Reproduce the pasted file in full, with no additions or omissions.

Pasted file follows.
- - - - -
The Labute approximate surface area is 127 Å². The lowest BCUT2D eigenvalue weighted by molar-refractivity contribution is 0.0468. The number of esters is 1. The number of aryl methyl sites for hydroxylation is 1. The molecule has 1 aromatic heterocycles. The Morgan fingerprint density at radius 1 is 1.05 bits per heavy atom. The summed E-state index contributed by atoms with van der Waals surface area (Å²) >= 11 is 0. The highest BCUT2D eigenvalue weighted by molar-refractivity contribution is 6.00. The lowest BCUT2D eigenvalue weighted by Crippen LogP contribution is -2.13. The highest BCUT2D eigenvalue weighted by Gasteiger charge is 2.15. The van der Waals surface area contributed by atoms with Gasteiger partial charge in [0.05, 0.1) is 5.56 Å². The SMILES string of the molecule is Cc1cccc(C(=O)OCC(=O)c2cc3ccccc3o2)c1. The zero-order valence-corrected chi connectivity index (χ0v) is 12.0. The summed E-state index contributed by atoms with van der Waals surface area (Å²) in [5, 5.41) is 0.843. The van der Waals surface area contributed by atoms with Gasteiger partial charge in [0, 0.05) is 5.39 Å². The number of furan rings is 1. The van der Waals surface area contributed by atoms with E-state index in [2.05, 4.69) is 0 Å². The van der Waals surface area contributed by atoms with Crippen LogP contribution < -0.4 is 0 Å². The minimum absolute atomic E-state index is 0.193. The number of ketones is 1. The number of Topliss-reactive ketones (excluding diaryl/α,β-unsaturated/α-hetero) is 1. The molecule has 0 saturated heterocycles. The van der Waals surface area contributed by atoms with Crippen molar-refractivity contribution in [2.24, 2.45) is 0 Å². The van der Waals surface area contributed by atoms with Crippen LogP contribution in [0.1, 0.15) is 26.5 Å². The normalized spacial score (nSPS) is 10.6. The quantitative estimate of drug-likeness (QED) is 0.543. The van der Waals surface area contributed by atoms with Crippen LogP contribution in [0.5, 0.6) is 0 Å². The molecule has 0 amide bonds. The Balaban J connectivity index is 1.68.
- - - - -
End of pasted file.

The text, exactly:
The Labute approximate surface area is 127 Å². The lowest BCUT2D eigenvalue weighted by molar-refractivity contribution is 0.0468. The number of esters is 1. The number of aryl methyl sites for hydroxylation is 1. The molecule has 1 aromatic heterocycles. The Morgan fingerprint density at radius 1 is 1.05 bits per heavy atom. The summed E-state index contributed by atoms with van der Waals surface area (Å²) >= 11 is 0. The highest BCUT2D eigenvalue weighted by molar-refractivity contribution is 6.00. The lowest BCUT2D eigenvalue weighted by Crippen LogP contribution is -2.13. The highest BCUT2D eigenvalue weighted by Gasteiger charge is 2.15. The van der Waals surface area contributed by atoms with Gasteiger partial charge in [0.05, 0.1) is 5.56 Å². The SMILES string of the molecule is Cc1cccc(C(=O)OCC(=O)c2cc3ccccc3o2)c1. The zero-order valence-corrected chi connectivity index (χ0v) is 12.0. The summed E-state index contributed by atoms with van der Waals surface area (Å²) in [5, 5.41) is 0.843. The van der Waals surface area contributed by atoms with Gasteiger partial charge in [0, 0.05) is 5.39 Å². The number of furan rings is 1. The van der Waals surface area contributed by atoms with E-state index in [2.05, 4.69) is 0 Å². The van der Waals surface area contributed by atoms with Crippen LogP contribution < -0.4 is 0 Å². The minimum absolute atomic E-state index is 0.193. The number of ketones is 1. The number of Topliss-reactive ketones (excluding diaryl/α,β-unsaturated/α-hetero) is 1. The molecule has 0 saturated heterocycles. The van der Waals surface area contributed by atoms with Crippen molar-refractivity contribution in [2.24, 2.45) is 0 Å². The van der Waals surface area contributed by atoms with Crippen LogP contribution in [0.1, 0.15) is 26.5 Å². The normalized spacial score (nSPS) is 10.6. The quantitative estimate of drug-likeness (QED) is 0.543. The van der Waals surface area contributed by atoms with Crippen LogP contribution in [0.5, 0.6) is 0 Å². The molecule has 0 amide bonds. The Balaban J connectivity index is 1.68.